How to Guide a Person
Guiding techniques enable people who have impaired vision to move through the environment safely and confidently with the assistance of a guide.
A good guide continually monitors the anxiety level of the person who has impaired vision, planning six paces ahead, looking for potential hazards, and thinking "two people wide".
Guide Dogs NSW/ACT provides free training in guiding techniques to clients, their friends and families. This training involves:
The guide touches the back of the person's hand, as a signal for them to take the guide's arm.
The guide holds their arm relaxed at their side. The guided person's arm is also relaxed and held close to their side. The person stands at the guide's side, a half to one pace behind.
The person grips the guide's arm just above the elbow, firm enough to maintain contact without causing discomfort.
The need to change sides is given verbally. It's safest to stop walking before changing sides. The person places their free hand on the guide's back and then releases the original grip. The person then trails across the back until reaching the guide's arm on the other side. The guide checks to ensure the person has taken the correct grip and position before continuing.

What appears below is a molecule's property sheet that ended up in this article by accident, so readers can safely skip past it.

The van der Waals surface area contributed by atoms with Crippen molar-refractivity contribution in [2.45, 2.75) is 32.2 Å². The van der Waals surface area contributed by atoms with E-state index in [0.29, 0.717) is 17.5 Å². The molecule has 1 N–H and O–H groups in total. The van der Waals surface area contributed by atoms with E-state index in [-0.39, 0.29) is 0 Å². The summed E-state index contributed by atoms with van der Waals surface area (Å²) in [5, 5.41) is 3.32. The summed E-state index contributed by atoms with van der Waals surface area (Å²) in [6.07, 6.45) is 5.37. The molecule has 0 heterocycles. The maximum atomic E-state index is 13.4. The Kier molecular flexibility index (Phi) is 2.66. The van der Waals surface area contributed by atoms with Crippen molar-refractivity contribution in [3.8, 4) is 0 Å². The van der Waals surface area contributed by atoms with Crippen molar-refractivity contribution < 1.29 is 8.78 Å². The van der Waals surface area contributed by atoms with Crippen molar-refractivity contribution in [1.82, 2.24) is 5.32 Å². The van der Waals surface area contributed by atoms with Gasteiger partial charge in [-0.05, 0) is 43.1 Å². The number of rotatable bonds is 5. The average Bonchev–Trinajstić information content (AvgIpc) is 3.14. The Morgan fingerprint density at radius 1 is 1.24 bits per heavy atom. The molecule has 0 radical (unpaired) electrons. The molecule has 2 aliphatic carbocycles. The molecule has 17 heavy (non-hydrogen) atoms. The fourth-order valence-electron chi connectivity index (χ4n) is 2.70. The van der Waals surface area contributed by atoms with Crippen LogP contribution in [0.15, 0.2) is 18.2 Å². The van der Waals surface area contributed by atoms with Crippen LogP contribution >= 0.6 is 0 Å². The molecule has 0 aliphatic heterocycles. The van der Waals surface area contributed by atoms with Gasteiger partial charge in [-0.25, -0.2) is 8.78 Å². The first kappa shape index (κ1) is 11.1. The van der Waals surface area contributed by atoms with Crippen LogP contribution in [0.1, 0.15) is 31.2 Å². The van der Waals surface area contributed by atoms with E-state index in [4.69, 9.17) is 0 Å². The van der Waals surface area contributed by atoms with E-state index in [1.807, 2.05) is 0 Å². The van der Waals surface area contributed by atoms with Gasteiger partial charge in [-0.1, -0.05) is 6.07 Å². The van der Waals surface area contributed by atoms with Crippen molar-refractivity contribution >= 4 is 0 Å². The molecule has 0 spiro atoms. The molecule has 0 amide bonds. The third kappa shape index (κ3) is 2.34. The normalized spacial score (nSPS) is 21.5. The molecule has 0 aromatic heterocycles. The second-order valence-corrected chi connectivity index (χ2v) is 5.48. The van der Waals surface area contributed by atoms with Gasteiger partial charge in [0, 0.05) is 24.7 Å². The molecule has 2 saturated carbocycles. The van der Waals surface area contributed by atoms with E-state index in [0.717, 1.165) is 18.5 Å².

Stairs and kerbs
The guide always approaches the stairs or kerb squarely, never at an angle, and stops at the edge. If using stairs, the guide should indicate whether they're going up or down, and should suggest changing sides to use the handrail if necessary. The person may wish to find the edge of the first stair with their toe. The guide steps down (or up) one stair and both people proceed in rhythm. The guide indicates that they've reached the end by stopping, along with verbal indication if necessary.
The guide initiates the process of moving through a narrow space by shifting the arm being held across the small of their back. The person responds by straightening their (grip) arm and stepping behind the guide so they're in single file. After passing through the narrow space, the guide and person resume the basic position.
The person should be on the same side as the door hinges. The guide verbally indicates that they're approaching a door and whether it opens towards or away from them. When the guide pauses to take hold of the door handle, the person places their free hand behind the guide's back. The person then moves their free hand out to make contact with and open the door. When they're through the door, the person closes it.